NEW BRUNSWICK, NJ—A broad coalition of NJ DREAM Act supporters are celebrating the fact that they can now count the state’s governor among their ranks, but the victory announcement was not without incident.

In a bizarre scene that unfolded at a gala in a downtown hotel, city police arrested an activist for trespassing, seemingly at the request of the event’s organizers: the Latino Leadership Alliance of New Jersey (LLA-NJ).

The arrest marred the otherwise jubilant occasion for supporters of an important cause.  If passed into law, the DREAM Act would allow undocumented immigrants to qualify for in-state college tuition rates for public universities like Rutgers.

Currently, undocumented students, many of whom immigrated at a young age and spent most of their lives in New Jersey, can be forced to pay the much higher out-of-state or international rates at the state’s public colleges.

Activists have been fighting to change this for over a decade.  So far, more than a dozen states have passed similar laws while federal legislation has faltered, but New Jersey is not one of them.

Christie had previously spoke against DREAM Act legislation at the federal level and has previously been criticized by the Star-Ledger’s editorial board for his “indefensible position” on the hot-button issue.

The governor’s change of heart was announced last night at LLA-NJ’s annual gala, held at the Hyatt Regency Hotel.

According to a report in the Washington Times, Christie said at the event, “We need tuition equality for everyone in New Jersey.”


Before Christie arrived, an activist affiliated with a group protesting out front was arrested by New Brunswick police and charged with trespassing, despite paying $150 for a ticket to the gala.

Carlos Rojas, an activist with the NJ DREAM Act Coalition, said LLA-NJ feared he would disrupt the event.

“The Latino Leadership Alliance saw our presence and they assumed that we were there to protest,” said Rojas, a Vineland resident.

Rojas said he has worked with LLA-NJ for three or four years and had been invited to attend the gala.  He bought his ticket online the day of the event.

Ironically, while Rojas sat in a jail cell, Christie used his keynote speech in front of the crowd of 300+ to finally express his support for the same policy that Rojas was advocating for: equal tuition for New Jersey’s thousands of undocumented students, including many who call New Brunswick home.

Rojas’ arrest has further deepened a divide within the movement at a critical juncture.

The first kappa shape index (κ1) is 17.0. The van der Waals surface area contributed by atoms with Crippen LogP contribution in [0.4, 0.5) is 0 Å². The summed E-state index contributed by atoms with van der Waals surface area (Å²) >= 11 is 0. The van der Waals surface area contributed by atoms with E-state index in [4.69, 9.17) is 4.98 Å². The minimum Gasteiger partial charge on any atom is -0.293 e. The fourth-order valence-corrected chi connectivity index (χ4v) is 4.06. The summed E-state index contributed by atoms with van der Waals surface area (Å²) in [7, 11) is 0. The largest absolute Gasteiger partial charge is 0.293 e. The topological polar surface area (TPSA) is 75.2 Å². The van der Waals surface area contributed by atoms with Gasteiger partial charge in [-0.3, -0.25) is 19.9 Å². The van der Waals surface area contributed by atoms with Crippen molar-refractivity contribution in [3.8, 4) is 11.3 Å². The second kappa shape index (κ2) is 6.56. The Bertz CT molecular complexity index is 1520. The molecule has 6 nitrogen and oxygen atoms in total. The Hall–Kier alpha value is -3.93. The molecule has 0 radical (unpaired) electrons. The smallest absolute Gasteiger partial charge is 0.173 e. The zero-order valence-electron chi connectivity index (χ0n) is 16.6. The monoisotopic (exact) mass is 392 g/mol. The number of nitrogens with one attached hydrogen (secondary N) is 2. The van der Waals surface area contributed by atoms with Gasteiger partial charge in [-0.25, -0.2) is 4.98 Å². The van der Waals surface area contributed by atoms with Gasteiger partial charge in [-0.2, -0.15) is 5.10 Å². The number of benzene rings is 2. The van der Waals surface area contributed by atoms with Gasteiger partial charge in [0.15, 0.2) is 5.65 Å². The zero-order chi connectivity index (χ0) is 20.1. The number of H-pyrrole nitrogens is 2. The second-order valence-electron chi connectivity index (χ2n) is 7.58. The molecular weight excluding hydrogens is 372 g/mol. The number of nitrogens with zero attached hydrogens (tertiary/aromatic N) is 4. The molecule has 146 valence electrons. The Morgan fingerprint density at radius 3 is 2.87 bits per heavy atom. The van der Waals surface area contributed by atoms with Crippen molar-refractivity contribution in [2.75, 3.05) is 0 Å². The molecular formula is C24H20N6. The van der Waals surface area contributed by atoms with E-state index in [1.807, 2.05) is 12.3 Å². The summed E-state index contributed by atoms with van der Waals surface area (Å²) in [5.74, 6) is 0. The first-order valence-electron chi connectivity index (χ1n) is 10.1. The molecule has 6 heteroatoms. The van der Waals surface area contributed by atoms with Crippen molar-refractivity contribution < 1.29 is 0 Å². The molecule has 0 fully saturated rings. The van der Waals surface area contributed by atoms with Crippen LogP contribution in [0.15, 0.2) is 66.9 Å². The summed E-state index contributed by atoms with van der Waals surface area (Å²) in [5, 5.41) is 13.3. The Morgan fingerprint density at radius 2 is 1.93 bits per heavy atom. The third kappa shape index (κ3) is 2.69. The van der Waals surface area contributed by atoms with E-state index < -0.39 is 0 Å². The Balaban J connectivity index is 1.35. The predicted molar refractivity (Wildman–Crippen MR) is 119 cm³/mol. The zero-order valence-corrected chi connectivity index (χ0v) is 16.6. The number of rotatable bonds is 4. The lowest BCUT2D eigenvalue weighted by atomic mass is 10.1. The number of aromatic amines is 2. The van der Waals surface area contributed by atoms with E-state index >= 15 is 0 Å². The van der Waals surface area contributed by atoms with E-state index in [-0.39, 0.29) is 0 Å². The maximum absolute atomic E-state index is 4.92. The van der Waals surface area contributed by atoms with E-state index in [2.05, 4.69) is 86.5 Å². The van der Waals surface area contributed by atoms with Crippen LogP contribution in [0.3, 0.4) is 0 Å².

“An invited guest and NJ DREAM Act Coalition member was arrested under suspicion that he might question the Governor about his position on the bill,” confirmed a statement from NJ Tuition Equality for DREAMers (NJTED) released this morning.

Patricia Bombelyn

According to Rojas, LLA-NJ’s Patricia Bombelyn initially offered him a full refund to leave the gala.  When he declined, Rojas said Bombelyn returned with the Hyatt administration.

Hyatt staff allegedly told Rojas that the organizers of the event had “officially uninvited” him.

“They tried to refund my money,” Rojas said.  “I said ‘I really don’t want to get a refund and I was enjoying my time there.'”

So, instead, Rojas was escorted out in handcuffs by New Brunswick police shortly before Christie arrived.

“We were not trespassing,”  Rojas said today in a phone interview.  “We were all dressed up, ready to have a good time, listen to the Governor and see what he had to say about tuition equity.”

Three NJTED members paid a total of $450 admission to the gala, including Rojas.  They were all hoping for a chance to get Christie’s attention and ask him about the tuition issue, but also to hear what the state’s chief executive had to say.

“In a way, we were the ears of the youth inside the event.”

Giancarlo Tello, another activist who paid for a ticket and was asked to leave, left on his own terms.  He told New Brunswick Today that someone knocked his phone out of his hand and kicked it away when he tried to take a picture of Rojas being apprehended.

This morning, Martin Perez, the founder and leader of LLA-NJ, told New Brunswick Today: “I was not witnesss to the incident. I am trying to find out the details.”

Bombelyn did not return phone messages left on her cell phone today.

Rojas was in jail for about an hour and said the NBPD officers were “extremely friendly, maybe even a little puzzled as to why I was being arrested.”


While the unpleasantness between Rojas and event organizers played out, two groups out front protesting the Governor’s positions on two very different issues spontaneously joined forces.